2. Observe the process of informed consent

  3. Perform as a first or second assistant to operating surgeons

  4. Scrub, gown and glove to assist operating surgeons

  5. Write brief operative reports in the health record

  6. Write postoperative orders in the health record

  7. Write daily progress notes in the health record documenting an inpatient’s hospital course

The Department of Surgery of the University of Saskatchewan encourages and welcomes students from other Canadian universities to do their electives in Saskatoon.  Elective students will find enthusiastic staff committed to teaching, a conducive atmosphere for learning and a launch-pad for your career aspirations in surgery.

Saskatoon is a fun, friendly city and is well connected to all major Canadian airports.

For all inquiries about electives at the University of Saskatchewan Department of Surgery, please contact:

 
Janine Corbett
Electives Coordinator
College of Medicine, 2nd Floor, A Wing - Rm 2.8.01
St.Paul's Teaching Office, Saskatoon
1702 20th West
S7M 0Z9
Tel: 306- 655- 5004    Fax: 306- 655 - 5794
 
For information on Saskatoon please follow the link:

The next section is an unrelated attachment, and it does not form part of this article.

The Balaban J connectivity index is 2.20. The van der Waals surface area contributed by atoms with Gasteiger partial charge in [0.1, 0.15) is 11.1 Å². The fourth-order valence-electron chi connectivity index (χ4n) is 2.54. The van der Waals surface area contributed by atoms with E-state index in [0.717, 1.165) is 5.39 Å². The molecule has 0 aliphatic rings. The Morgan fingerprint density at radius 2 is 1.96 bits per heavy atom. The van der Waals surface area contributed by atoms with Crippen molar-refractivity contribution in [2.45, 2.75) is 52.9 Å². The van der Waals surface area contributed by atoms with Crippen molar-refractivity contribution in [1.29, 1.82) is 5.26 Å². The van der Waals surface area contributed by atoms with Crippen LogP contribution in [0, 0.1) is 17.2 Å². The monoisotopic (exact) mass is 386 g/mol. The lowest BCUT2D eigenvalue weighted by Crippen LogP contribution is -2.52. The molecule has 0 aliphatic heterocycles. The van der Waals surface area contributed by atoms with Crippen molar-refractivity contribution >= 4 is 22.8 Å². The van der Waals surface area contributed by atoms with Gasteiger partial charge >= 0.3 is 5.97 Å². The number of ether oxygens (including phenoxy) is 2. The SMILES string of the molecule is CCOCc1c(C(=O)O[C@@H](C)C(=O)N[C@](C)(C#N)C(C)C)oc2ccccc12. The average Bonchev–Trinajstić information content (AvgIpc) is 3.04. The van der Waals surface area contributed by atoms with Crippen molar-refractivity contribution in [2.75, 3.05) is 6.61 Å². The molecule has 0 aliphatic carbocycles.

The University of Saskatchewan Student Surgical Society is a surgery-based interest group within the College of Medicine open to all students.  The society seeks primarily to increase interest in all of the surgical specialities.

Throughout the year the Society will host a variety of events and skills nights to provide networking opportunities for students, residents, and surgeons.  We are continuously grateful for all the surgeons and residents from both Regina and Saskatoon who participate in our events. The Society makes a strong effort to host events and talks in both study sites, Regina and Saskatoon.

Yearly Events for the Students Surgical Society:

Fall – Meet & Greet
Surgeons of all specialties and medical students are invited to get together at the Faculty Club for a night of socializing, appetizers, and drinks

March – Surgical Skills Night
Surgical attendings and residents of varying specialties take time to teach medical students the basics of suturing with the use of the ever-classic pig feet!